7. Holborn & Snow Hill
Here, the present starts to look radically different from the past. The 1890s image below is the corner of Holborn and Snow Hill, where in 1883, Henry Wellcome, founder of Burroughs Wellcome and Co. (now GlaxoSmithkline, one of the world’s largest pharmaceutical companies) opened its headquarters. The impressive late Victorian building was constructed of red brick, with granite pillars around the entrance. The interior was designed by Christopher Dresser—considered to be Britain’s first industrial designer.
On the night of May 11, 1941, the building was completely destroyed in a German bombing raid.
Today, a bland commercial building stands on the site of the beautiful curved Victorian, although there are plans for a new luxury hotel.
8. Rotten Row and Hyde Park Corner
What a great name—”rotten row”. Wondering what the story is behind it? It’s a fascinating one.
Rotten Row is a track running along Hyde Park’s south side, from Hyde Park Corner to the Serpentine Road. At the time of the 1890s photograph, it was a fashionable place for upper-class Victorian Londoners to ride their horses.
The story goes that at the end of the 17th century, highwaymen were quite common in Hyde Park, and King William III wanted to create a safer way to commute between his new court at Kensington Palace, and the old one at St. James’s Palace.
So in 1690, a broad avenue was built through Hyde Park, lit with 300 oil lamps. It was Britain’s first artificially lit highway. Called “Route du Roi”—French for King’s Road—Londoners nicknamed it “Rotten Row”, and the name stuck.
9. Tower Bridge
Tower bridge is another iconic symbol of London, built between 1886 and 1894. The 1895 image above shows the new bridge shortly after completion.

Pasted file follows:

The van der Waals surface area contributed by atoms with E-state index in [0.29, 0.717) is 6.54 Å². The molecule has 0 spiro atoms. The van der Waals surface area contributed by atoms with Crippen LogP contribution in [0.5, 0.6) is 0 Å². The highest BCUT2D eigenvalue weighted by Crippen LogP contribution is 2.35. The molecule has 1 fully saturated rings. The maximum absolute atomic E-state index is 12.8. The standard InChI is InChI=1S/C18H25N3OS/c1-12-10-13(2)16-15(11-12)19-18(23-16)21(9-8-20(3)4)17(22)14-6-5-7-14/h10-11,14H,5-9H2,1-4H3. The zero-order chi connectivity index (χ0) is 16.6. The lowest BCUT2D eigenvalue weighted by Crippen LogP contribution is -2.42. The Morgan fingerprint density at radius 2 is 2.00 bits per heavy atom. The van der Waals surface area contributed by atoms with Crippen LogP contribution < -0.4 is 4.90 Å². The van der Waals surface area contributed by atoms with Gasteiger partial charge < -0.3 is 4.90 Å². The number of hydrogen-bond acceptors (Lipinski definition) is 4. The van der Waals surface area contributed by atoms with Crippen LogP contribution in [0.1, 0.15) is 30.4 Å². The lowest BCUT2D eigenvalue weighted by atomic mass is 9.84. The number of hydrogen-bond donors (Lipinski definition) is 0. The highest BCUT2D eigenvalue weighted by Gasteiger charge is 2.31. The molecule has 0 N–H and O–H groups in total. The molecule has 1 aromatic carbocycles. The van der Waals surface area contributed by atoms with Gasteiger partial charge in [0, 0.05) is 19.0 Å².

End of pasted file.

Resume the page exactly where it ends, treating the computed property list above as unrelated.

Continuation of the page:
The bridge has remained the same but notice what’s going on behind. London’s skyline is becoming a hotch-potch of oddly-shaped buildings with correspondingly odd nicknames. To the right of the bridge in our present-day view, there’s the “Gherkin” opened in 2004, and visible under the bridge, there’s a very strange-looking building. It’s nicknamed the “Walkie-Talkie” tower because of its shape. Completed in 2014, it is London’s fifth-tallest building, but unlike most skyscrapers that get narrower the higher up you go, this one actually gets wider.
10. Victoria Embankment
We’re going to finish our exciting tour of Victorian London with a view of the Victoria Embankment. There are some big changes here!
Cleopatra’s Needle to the left of center in both images gives us our bearings.
Within Google Maps, we’re standing on the Golden Jubilee Bridge—one of a pair of cable-stayed pedestrian bridges running either side of the Victorian-era Hungerford Bridge. We’re looking downstream towards the Waterloo Bridge. Note the charming paddle steamer—very different from today’s riverboats.
As we look downstream in the 1895 image, we’re actually looking at the original Waterloo Bridge, opened in 1817, and so named to commemorate the allied victory at the Battle of Waterloo. This bridge had nine arches compared to today’s bridge which only has five. Famous paintings of the nine-span bridge were created by Claude Monet and John Constable. But the painting that shows the bridge most clearly is by Emile Claus (below).